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story.lead_photo.caption Jordan Spieth had four bogeys through the first nine holes of the final round of the British Open on Sunday, but the 23-year-old rebounded to close with a 1-under 69 to hold off Matt Kuchar and win the third major championship of his career.

SOUTHPORT, England -- During one of Jordan Spieth's many low points Sunday in the British Open, his caddie reminded him of a photo from a Mexico beach holiday two weeks ago that showed him in All-Star company that included Michael Phelps and Michael Jordan.

The message: "You belong in that group."

Spieth left little doubt with a closing performance that ranks among championship golf's greatest finishes.

Trailing for the first time all weekend at Royal Birkdale -- and lucky it was only one stroke after hitting his third shot from the driving range -- the 23-year-old Texan followed with a birdie-eagle-birdie-birdie stretch that allowed him to close with a 1-under 69 and win the British Open by three shots over Matt Kuchar.

Spieth captured the third leg of the career Grand Slam and heads to the PGA Championship next month with a chance to be the youngest to win them all.

"This is as much of a high as I've ever experienced in my golfing life," Spieth said.

It all started after Spieth landed in a spot so dire it looked as though he would endure another major meltdown.

The break of the tournament -- and a moment that will rate alongside Seve Ballesteros making birdie from the car park when he won at Royal Lytham & St. Annes in 1979 -- was when Spieth discovered the range was part of the course.

His tee shot was so far to the right on the par-4 13th hole that it sailed some 75 yards from the fairway and settled in thick grass on a dune so steep he could hardly stand up, let alone take a swing. The only smart option was to take a one-shot penalty for an unplayable lie.

And that's when Spieth showed his golfing brain is as valuable as any club in his bag.

He had the presence to ask if the driving range was out of bounds. It wasn't, which allowed him to go back in a straight line from the flag until he was on the range among the equipment trucks, from which he received relief. He still faced a blind shot over the dunes to a hole littered by pot bunkers. He hit 3-iron just short of a bunker near the green, pitched over it to about 7 feet, and made what he considers the most important putt of the day to escape with bogey.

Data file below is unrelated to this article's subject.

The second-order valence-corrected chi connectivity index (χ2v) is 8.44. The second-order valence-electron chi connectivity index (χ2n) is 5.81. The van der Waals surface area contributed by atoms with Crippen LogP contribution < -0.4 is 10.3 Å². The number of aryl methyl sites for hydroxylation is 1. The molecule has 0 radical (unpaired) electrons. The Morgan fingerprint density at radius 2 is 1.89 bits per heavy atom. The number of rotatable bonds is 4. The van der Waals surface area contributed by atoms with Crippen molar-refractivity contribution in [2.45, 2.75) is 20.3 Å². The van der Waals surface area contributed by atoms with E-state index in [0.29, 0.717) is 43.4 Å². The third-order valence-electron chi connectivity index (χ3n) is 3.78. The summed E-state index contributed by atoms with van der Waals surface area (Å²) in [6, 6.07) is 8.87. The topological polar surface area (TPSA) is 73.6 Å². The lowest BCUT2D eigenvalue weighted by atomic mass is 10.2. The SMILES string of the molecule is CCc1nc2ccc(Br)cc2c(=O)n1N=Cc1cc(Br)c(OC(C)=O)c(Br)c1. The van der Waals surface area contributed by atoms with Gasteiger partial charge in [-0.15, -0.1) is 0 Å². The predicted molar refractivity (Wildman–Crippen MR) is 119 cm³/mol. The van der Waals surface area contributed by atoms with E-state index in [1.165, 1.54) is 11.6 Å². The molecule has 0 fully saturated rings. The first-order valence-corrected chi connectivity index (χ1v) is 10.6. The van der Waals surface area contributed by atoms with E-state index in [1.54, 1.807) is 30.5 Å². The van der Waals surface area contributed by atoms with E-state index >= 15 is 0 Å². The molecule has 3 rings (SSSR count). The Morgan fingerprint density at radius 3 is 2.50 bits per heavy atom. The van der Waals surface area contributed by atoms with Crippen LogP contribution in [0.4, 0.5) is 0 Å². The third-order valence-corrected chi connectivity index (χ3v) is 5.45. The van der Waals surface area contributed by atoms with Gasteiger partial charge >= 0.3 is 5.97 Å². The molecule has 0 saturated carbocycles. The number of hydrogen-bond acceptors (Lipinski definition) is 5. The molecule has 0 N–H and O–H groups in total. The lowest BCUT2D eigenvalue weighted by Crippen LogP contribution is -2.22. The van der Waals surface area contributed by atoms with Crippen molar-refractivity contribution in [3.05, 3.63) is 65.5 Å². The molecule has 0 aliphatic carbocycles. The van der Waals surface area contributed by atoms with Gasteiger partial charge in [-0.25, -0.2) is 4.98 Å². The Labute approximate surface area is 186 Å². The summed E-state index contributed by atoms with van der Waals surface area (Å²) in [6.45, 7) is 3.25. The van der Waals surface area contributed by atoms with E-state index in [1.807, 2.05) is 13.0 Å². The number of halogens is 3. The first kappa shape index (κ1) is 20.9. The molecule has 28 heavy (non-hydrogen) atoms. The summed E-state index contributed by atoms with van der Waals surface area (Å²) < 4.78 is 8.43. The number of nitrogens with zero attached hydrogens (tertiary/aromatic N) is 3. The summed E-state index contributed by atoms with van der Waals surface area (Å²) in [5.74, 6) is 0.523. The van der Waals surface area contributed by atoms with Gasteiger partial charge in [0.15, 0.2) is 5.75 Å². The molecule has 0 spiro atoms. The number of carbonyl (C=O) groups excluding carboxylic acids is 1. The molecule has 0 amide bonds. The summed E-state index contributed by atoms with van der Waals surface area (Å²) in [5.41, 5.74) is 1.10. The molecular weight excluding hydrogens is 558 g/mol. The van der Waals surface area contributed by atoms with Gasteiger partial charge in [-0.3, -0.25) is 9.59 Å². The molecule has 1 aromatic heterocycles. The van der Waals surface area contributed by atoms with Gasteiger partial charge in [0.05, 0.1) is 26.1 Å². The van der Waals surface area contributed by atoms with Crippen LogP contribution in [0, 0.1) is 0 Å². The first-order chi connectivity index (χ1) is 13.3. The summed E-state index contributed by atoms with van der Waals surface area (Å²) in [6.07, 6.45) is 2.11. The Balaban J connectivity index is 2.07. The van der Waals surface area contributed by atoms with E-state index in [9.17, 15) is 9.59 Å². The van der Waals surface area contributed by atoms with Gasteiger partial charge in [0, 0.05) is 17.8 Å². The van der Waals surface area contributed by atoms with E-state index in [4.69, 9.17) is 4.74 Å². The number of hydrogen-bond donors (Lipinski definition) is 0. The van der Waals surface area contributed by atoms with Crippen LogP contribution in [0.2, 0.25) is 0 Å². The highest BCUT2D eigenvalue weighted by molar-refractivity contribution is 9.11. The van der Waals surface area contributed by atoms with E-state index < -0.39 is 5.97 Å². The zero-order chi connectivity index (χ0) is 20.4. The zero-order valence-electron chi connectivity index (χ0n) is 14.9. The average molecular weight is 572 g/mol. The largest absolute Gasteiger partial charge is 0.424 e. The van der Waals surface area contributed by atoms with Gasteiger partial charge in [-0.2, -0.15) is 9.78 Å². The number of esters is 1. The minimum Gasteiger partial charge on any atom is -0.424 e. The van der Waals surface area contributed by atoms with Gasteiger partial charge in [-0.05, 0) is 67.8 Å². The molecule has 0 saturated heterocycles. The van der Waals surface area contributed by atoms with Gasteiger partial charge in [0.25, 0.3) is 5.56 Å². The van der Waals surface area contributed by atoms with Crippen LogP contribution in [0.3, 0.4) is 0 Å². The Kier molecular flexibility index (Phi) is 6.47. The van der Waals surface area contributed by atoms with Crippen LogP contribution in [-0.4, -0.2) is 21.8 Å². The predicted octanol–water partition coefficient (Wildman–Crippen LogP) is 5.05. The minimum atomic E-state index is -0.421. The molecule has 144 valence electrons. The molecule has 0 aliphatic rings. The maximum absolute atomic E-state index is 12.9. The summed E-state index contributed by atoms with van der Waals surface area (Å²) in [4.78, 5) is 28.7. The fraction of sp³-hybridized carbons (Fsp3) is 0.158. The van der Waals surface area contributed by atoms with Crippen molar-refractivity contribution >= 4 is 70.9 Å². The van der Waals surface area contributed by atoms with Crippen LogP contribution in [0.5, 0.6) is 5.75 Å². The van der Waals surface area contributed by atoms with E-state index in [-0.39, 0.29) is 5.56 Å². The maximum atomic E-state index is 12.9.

Then, he made like Phelps and Jordan.

Spieth hit 6-iron to the par-3 14th that landed in front of the flag and came within inches of an ace, leading to a short birdie putt to regain a share of the lead.

On the par-5 15th, he rolled in a 50-foot eagle putt and playfully barked at caddie Michael Greller to pick it out of the cup. "Go get that," he said, pointing to the hole.

Kuchar birdied to stay within one shot, but Spieth wasn't done.

Spieth rolled in a 30-foot putt across the 16th green for a two-shot lead, and he kept that margin by pouring in a 7-foot putt to match birdies with Kuchar at the par-5 17th.

The final putt for par was a tap-in, as easy a shot as he had all day.

"To follow that bogey on 13 with great golf shots and great putts, and play the final five holes in 5-under par, I was just very happy for him and very impressed to watch all that guts, determination and skill," Jack Nicklaus posted on Facebook.

Spieth and Jack Nicklaus are the only players to win three different majors at age 23.

"This is a dream come true for me," Spieth said, gazing at his name on the silver claret jug. "Absolutely a dream come true."

Kuchar, playing in the final group of a major for the first time, couldn't keep up, but he hardly crumbled.

Kuchar had a one-shot lead after 13 holes, played the next four holes with two birdies and two pars and found himself two shots behind and out of luck.

Kuchar walked off the green to find his wife and two sons waiting, a surprise because they had been in Colorado the day before, and it added to the emotions.

"It's crushing. It hurts. And it's an excitement and a thrill to have played well, put up a battle, put up a fight," said Kuchar, who closed with a 69. "I can only control what I do, how I play. Jordan is a great champion and certainly played that way in the finishing stretch today. It was impressive stuff. All you can really do is sit back, tip your cap and say, 'Well done.' And it was certainly a show that he put on."

Zach Johnson, Justin Thomas and Rickie Fowler were among those who waited by the 18th to watch Spieth capture yet another major. Johnson won at St. Andrews two years ago, when Spieth missed the playoff by one shot in his bid for the calendar Grand Slam. Spieth drank wine from the jug that year, which he was told was bad luck for anyone wanting to possess the trophy one day.

"I started to believe them a bit through nine holes today," he said. "It feels good to have this in my hands."

Sports on 07/24/2017

Print Headline: Simply Jordanesque

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